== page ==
• by phpsucks (841320) on Friday December 17, 2004 @04:13PM (#11119294)

    Watch out when upgrading!

    <?
    $a = 'foobar';
    print empty($a->nothere) ? 'empty' : 'not empty';
    ?>

    This code prints 'empty' with 5.0.1, but 'not empty' with 5.0.3.

    You must check all your code for the use of empty() with a string!

    I wish PHP would warn everyone about this sort of thing.

    Here is the man page...nothing said about it: http://www.php.net/empty [php.net]

  • by Anonymous Coward on Friday December 17, 2004 @05:43PM (#11120182)
    I don't have an account, so chances are no one will ever read this. However, if you are reading this, then I thank you.

    This exploit has been known about in select hacker groups since late October. The first script for the kiddies was released last weekend (December 11 - 12) and it most certainly originated in Brazil. The group responsible for the initial wave of terror call themselves "H4ck3rsBr", and most of the defacements were done by none other than the infamous "S8ldier". No doubt he wrote a proof of concept for phpBB right away, seeing as how he's always first to the scene with new phpBB exploits involving PHP.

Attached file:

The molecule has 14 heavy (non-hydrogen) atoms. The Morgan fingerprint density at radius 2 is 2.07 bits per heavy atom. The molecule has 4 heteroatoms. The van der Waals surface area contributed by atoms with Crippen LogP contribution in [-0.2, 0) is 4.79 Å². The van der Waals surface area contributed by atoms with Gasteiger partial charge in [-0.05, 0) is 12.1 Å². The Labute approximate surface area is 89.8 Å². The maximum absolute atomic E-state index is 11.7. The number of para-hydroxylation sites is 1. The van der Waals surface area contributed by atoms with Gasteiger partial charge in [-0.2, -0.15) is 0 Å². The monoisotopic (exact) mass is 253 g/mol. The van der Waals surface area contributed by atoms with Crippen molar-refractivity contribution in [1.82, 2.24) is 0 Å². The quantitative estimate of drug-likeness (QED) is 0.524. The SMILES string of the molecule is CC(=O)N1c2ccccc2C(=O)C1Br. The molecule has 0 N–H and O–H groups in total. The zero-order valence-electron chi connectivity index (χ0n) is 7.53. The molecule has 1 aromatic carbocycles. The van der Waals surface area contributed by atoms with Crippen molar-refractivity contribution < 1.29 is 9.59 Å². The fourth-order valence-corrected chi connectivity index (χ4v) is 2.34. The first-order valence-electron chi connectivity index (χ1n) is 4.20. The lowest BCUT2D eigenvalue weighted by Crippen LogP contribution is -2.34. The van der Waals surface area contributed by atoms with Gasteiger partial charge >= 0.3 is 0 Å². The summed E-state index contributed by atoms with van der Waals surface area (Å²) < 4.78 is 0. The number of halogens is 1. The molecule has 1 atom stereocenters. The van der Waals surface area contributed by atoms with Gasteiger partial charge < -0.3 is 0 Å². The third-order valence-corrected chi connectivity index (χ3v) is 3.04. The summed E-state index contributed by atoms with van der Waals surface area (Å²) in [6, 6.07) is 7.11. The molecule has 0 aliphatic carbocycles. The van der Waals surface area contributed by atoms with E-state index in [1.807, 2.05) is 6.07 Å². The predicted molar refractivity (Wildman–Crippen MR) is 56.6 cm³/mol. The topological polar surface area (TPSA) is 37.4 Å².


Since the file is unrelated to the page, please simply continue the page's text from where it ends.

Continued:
If you're running forum software that sits on top of PHP, upgrade PHP before it's too late. These guys took out a friend's Linux server because he caught them right in the middle of defacing his clients' websites (just index.html's). They had a rootkit installed and made sure to cause as much damage as possible before being booted off. After backing up the filesystem, re-booting the machine failed, as the partition table was toast and most of the important data sectors had been trashed as well.

    I'm glad that the PHP team decided to fix this, but I'm also hopeful that the phpBB, vBulletin, etc. teams will start validating their input a little more carefully.